The Absolutely Last and Final Stages in Preparing a Paper for Submission
Rule #8: If you can't give the paper an accurate title, the paper is not ready to be turned in.
Titles provide readers' brains with useful preliminary categories for information you will ask them to process, and names for those categories. Bland or teasing titles will force them to manage your paper's mass of information with no guidance. Readers rarely do that job well. Help them out. Give them a title that explicitly defines your paper's topic, clearly indicates the kind of thesis you will argue, and gives them some clues about your most important key terms.
Rule #9: Before you ask your readers to read your paper, hear it yourself--read it out loud, full voice, to "the other side of your brain," and let your oral/aural language storage help you edit.
Copy editing is a hard task, but silent copy editing often resembles more a conspiracy to protect the paper from improvement than a real attempt to find mistakes. Your eyes will collaborate with your brain to silently correct errors unless you are saying out loud, full voice, what you see on the page. If you stumble, there is a reason, and it probably is in the written code you have used to represent what you meant to say. Stop and reread, again out loud, and look for what made you stop or stumble. That's letting your brain's first language storage (oral/aural) use its superior experience to detect errors. It has been on the job since you were in your first year of life, whereas your written language has been acquired, in its most important formal attributes, in the past ten years or so. Use both sides of your brain!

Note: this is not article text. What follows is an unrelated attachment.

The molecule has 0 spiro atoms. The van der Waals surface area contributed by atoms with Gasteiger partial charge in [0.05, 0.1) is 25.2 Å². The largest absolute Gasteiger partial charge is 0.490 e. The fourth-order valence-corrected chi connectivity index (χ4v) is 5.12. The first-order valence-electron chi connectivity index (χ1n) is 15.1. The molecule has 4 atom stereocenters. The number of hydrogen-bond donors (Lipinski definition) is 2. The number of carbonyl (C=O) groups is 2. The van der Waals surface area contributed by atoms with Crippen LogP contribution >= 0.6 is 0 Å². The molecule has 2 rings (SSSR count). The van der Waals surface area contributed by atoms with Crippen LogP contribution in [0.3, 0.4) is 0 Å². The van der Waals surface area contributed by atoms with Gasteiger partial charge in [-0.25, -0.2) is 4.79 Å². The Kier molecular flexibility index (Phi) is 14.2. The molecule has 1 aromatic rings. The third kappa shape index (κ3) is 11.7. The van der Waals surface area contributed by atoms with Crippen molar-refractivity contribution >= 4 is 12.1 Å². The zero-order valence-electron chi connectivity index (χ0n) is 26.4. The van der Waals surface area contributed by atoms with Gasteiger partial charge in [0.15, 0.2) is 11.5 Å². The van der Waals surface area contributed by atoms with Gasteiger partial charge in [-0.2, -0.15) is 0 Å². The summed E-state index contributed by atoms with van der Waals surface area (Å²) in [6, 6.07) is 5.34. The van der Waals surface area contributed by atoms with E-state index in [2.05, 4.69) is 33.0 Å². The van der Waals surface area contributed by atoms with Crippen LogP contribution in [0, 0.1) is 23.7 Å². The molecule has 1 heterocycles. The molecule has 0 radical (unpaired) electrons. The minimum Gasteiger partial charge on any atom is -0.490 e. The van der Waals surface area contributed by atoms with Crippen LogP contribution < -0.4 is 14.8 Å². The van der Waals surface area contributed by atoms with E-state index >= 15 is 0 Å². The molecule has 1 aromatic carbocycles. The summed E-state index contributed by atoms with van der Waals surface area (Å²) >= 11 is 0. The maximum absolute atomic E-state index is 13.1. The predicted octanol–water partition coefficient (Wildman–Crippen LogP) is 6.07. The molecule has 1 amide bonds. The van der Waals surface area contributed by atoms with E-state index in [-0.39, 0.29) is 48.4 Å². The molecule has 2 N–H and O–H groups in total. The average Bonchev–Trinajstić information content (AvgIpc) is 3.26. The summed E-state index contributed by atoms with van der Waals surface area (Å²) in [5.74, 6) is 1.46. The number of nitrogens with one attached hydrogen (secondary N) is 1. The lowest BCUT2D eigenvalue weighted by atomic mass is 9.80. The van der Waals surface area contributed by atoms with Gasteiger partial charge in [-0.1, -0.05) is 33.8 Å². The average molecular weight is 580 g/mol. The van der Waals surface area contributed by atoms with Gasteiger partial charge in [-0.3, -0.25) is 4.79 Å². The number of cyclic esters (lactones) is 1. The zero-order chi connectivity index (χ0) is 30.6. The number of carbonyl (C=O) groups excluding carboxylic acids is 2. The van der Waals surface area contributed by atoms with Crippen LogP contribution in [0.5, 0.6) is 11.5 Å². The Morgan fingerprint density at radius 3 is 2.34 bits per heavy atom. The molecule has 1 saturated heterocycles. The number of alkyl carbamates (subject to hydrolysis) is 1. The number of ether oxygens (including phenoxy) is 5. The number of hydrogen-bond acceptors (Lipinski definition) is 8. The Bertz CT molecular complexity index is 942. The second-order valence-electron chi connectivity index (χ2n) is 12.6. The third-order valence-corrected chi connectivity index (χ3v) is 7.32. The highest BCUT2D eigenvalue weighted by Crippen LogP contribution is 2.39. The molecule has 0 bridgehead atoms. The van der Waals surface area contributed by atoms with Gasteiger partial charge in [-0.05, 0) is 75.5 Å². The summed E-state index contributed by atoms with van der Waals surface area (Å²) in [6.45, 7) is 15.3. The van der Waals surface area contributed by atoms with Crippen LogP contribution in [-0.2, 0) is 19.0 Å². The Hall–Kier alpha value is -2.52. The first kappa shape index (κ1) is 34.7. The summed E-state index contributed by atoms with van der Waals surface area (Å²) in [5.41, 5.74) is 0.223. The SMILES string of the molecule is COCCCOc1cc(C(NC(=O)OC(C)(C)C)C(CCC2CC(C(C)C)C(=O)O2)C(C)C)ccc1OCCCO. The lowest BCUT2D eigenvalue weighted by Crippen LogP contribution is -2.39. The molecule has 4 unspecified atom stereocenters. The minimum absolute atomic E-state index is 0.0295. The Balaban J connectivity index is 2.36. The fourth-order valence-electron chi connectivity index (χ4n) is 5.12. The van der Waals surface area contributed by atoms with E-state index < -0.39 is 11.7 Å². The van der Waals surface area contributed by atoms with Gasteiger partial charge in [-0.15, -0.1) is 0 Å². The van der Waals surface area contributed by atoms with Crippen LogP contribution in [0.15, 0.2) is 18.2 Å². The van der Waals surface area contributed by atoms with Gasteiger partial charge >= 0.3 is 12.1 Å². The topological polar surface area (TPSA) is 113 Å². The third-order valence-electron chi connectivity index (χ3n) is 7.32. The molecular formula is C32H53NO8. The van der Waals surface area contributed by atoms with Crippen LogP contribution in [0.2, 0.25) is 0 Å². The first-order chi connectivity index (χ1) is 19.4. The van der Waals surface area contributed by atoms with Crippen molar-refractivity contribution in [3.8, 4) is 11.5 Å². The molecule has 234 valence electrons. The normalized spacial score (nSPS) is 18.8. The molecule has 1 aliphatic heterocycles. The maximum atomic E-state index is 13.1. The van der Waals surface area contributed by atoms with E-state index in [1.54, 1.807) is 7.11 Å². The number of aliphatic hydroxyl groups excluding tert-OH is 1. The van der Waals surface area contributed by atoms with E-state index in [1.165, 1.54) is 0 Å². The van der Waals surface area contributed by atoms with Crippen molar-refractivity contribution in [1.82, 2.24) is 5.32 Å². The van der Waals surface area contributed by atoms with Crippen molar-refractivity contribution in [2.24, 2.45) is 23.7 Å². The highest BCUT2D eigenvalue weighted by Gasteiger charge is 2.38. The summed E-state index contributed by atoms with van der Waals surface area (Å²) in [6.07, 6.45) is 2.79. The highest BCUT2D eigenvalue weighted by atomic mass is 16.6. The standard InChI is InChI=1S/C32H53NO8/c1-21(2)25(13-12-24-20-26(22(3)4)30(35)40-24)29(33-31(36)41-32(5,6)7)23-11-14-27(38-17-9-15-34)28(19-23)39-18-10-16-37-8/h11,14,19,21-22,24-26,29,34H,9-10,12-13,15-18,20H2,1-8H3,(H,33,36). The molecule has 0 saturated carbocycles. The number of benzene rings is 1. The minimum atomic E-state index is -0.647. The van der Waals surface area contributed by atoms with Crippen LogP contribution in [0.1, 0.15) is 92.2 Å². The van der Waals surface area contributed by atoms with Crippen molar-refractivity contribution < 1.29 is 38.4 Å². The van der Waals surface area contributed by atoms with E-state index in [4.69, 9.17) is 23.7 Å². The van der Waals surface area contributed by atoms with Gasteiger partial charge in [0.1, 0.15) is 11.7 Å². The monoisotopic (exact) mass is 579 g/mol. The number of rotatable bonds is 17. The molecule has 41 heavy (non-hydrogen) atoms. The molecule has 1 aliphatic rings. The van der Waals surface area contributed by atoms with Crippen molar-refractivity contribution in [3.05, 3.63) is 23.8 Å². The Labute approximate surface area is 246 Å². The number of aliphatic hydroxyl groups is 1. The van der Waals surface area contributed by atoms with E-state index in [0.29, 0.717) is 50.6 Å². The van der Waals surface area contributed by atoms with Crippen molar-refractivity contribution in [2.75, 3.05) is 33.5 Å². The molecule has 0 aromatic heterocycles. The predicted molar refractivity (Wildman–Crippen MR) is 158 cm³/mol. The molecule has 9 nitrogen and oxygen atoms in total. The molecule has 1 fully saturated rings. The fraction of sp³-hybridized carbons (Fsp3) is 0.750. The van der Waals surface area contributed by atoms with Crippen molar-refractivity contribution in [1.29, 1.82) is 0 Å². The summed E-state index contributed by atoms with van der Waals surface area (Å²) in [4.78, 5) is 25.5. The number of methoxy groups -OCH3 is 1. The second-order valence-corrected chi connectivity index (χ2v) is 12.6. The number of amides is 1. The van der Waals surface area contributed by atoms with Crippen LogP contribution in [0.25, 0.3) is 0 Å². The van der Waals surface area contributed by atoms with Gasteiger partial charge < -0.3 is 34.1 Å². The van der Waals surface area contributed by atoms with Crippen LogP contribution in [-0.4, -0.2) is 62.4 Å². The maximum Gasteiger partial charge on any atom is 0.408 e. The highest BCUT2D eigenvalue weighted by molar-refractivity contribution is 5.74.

Spelling errors and simple punctuation mistakes are the most common problems Goucher faculty complain about in student writing. Even otherwise good papers can irritate their readers with trivial errors so that the papers' arguments will not be heard. Use your word processor's spelling checker with care, but use it always. Do not automatically accept its thesaurus suggestions for misspellings until you are certain you have checked the meaning of the suggested word. Learn your own typical patterns of misspelling. Do you have trouble with double consonants (i.e., ll, tt, cc, ss) or word endings (plurals, verb inflections) or homonyms (sound-alike word substitution, like "their"/"there"/"they're" and "accept"/"except" and "affect"/"effect")? Reread the paper for those specific patterns of error you know you are prone to, and if you are still not successful finding all the errors, ask for help from a Writing Center tutor.